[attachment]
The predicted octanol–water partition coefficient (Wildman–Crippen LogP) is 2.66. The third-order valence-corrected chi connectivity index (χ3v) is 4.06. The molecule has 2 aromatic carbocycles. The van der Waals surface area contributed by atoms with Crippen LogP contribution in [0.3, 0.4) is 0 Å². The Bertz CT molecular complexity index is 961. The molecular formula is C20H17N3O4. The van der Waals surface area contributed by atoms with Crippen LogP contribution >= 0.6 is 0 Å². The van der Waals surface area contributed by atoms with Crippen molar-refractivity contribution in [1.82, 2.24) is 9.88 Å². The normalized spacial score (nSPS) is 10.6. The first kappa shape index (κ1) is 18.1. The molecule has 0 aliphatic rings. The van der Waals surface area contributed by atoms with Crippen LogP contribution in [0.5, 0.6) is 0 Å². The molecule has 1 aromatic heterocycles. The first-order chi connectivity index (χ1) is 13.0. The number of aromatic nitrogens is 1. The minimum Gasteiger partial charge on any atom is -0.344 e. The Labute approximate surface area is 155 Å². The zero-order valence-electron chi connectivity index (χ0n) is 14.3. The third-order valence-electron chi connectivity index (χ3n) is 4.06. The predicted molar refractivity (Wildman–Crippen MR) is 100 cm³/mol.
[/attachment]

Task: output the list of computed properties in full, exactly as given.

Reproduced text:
The predicted octanol–water partition coefficient (Wildman–Crippen LogP) is 2.66. The third-order valence-corrected chi connectivity index (χ3v) is 4.06. The molecule has 2 aromatic carbocycles. The van der Waals surface area contributed by atoms with Crippen LogP contribution in [0.3, 0.4) is 0 Å². The Bertz CT molecular complexity index is 961. The molecular formula is C20H17N3O4. The van der Waals surface area contributed by atoms with Crippen LogP contribution >= 0.6 is 0 Å². The van der Waals surface area contributed by atoms with Crippen molar-refractivity contribution in [1.82, 2.24) is 9.88 Å². The normalized spacial score (nSPS) is 10.6. The first kappa shape index (κ1) is 18.1. The molecule has 0 aliphatic rings. The van der Waals surface area contributed by atoms with Crippen LogP contribution in [0.5, 0.6) is 0 Å². The molecule has 1 aromatic heterocycles. The first-order chi connectivity index (χ1) is 13.0. The number of aromatic nitrogens is 1. The minimum Gasteiger partial charge on any atom is -0.344 e. The Labute approximate surface area is 155 Å². The zero-order valence-electron chi connectivity index (χ0n) is 14.3. The third-order valence-electron chi connectivity index (χ3n) is 4.06. The predicted molar refractivity (Wildman–Crippen MR) is 100 cm³/mol.